Facebook CEO Mark Zuckerberg unveiled Tuesday a charitable initiative to give away most of his company stake.» Read More
It’s the capital markets event of the year. But anyone wanting to buy stock in Facebook’s imminent initial public offering needs unwavering faith in the vision of Mark Zuckerberg, the social network’s founder.
With his droopy eyeglasses and boxy suits, Alisher B. Usmanov is at no risk of being mistaken for a Silicon Valley venture capitalist. But the Russian steel tycoon is poised to make billions of dollars from the initial public stock offering of Facebook this week — in the same league as many of that social networking company’s early backers. NYT reports.
Facebook has seen a frenzy of demand in the run-up to its initial public offering. On Monday, the company increased the price range for shares, and 24-hours later, said it would be upping the size of the deal by roughly 25 percent.
Facebook plans to increase the size of its IPO by 85 million shares, says someone familiar with the matter, a move that could value the offering at as much as $18.5 billion.
CNBC's Kayla Tausche reports on the results of a CNBC-AP poll on Facebook that reveals 59% of respondents don't trust Facebook with their personal information. Dan Niles, Alpha One Capital Partners, weighs in.
Investors may be hot to trot over Facebook's IPO, but a new AP-CNBC poll finds the company is facing potential monetary roadblocks, with CNBC's Kayla Tausche.
According to a new CNBC-AP poll, nearly half of the people that use Facebook say it's a passing fad. Jon Najarian, TradeMonster.com founder and the FMHR traders, share their trade on the upcoming tech IPO.
Facebook likes Zynga – a lot. While the social game maker endured some close scrutiny during its IPO because of its reliance on Facebook, the relationship is actually more of a codependent one -- and Facebook will be the first to admit that.
The outlook for Facebook’s advertising prowess is central to Facebook, which plans on pricing its initial public offering of 377 million shares on May 17 .
Donald Trump, Trump Organization chairman & president, sounds off on the JPMorgan trading blunder and wonders whether Facebook's Mark Zuckerberg will obtain a prenuptial agreement if he marries his girlfriend.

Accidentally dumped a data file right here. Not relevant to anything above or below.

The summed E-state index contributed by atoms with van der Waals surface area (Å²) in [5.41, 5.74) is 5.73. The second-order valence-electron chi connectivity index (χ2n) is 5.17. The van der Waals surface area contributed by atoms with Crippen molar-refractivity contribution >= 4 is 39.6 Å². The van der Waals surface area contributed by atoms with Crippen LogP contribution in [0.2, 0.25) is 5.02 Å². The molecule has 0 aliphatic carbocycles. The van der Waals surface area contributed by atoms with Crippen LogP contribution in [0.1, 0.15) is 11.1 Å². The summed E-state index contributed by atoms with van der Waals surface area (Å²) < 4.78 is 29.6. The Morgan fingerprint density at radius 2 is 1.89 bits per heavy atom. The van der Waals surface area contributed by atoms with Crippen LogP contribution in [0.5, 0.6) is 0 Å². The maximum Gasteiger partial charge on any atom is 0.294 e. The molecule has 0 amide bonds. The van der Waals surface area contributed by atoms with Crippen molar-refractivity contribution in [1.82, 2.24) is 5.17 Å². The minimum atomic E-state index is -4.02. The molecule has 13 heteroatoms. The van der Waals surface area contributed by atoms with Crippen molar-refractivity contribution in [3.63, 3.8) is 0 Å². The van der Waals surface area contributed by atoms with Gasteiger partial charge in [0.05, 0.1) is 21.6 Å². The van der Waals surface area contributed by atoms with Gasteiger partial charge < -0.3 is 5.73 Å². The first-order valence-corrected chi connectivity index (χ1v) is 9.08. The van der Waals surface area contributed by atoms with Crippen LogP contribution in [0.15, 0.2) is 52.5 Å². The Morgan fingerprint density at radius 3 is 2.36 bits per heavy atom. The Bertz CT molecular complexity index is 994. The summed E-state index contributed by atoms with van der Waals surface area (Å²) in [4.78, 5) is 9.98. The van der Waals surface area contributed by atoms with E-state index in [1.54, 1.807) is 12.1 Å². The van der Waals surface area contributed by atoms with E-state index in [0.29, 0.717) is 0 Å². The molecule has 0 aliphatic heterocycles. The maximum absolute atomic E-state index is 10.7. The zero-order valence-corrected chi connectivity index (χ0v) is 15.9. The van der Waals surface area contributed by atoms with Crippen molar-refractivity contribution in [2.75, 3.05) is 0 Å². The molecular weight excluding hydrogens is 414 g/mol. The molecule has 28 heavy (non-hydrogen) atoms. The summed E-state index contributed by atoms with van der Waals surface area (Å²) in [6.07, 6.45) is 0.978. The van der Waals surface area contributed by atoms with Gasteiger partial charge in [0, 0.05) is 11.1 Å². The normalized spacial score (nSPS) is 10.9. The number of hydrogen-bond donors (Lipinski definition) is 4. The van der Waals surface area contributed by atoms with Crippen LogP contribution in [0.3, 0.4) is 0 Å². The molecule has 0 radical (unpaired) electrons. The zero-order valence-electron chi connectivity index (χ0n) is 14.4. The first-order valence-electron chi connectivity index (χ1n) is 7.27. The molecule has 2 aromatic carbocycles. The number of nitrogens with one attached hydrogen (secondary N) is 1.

Donald Trump, Trump Organization chairman & president, sounds off on whether Facebook's Mark Zuckerberg will obtain a prenuptial agreement if he marries his girlfriend, with the "Squawk Box" crew.
CNBC's Kayla Tausche breaks down the numbers in a recent AP-CNBC poll which shows investors are leery about Facebook's management, growth prospects, and valuations.
Facebook’s long-awaited initial public offering will be a long-term bet, and selling pressure on the shares after the market excitement post-IPO will “relax,” Martin Sorrell, CEO at advertising bellwether WPP told CNBC Tuesday.
Despite the fever-pitch hype over Facebook’s IPO, confidence in the company’s chief executive as a steward of the public tech giant is lacking.
The Facebook CEO vocally and repeatedly condemned Aaron Sorkin and David Fincher’s film “The Social Network,” which portrayed him as a somewhat petulant, self-absorbed, shallow, and at times simply obnoxious prodigy. Despite all that, the film is actually helping his reputation dramatically, according to a new AP-CNBC poll.
For Facebook, advertising is a gold mine: It represents a wide majority of the company’s revenues. It can market targeted information for its nearly one billion users/consumers, who each stay engaged on the platform for hours each month.
Nearly two-thirds of active stock investors think Facebook is going to be overvalued when it goes public this week, according to the AP-CNBC poll.
The AP-CNBC poll was conducted May 3–7, 2012 and reflects the views of 1,004 people surveyed by telephone. The poll has a margin-of-error factor of plus or minus 3.9 percent. Here are the results ahead of the Facebook IPO.
Facebook is staring down some unnerving obstacles when it comes to key areas of monetization and growth: public distrust and display advertising apathy.
Facebook is revising the price range for its initial public offering to $34-$38, according people familiar with matter – a significant increase versus the prior range of $28-$35.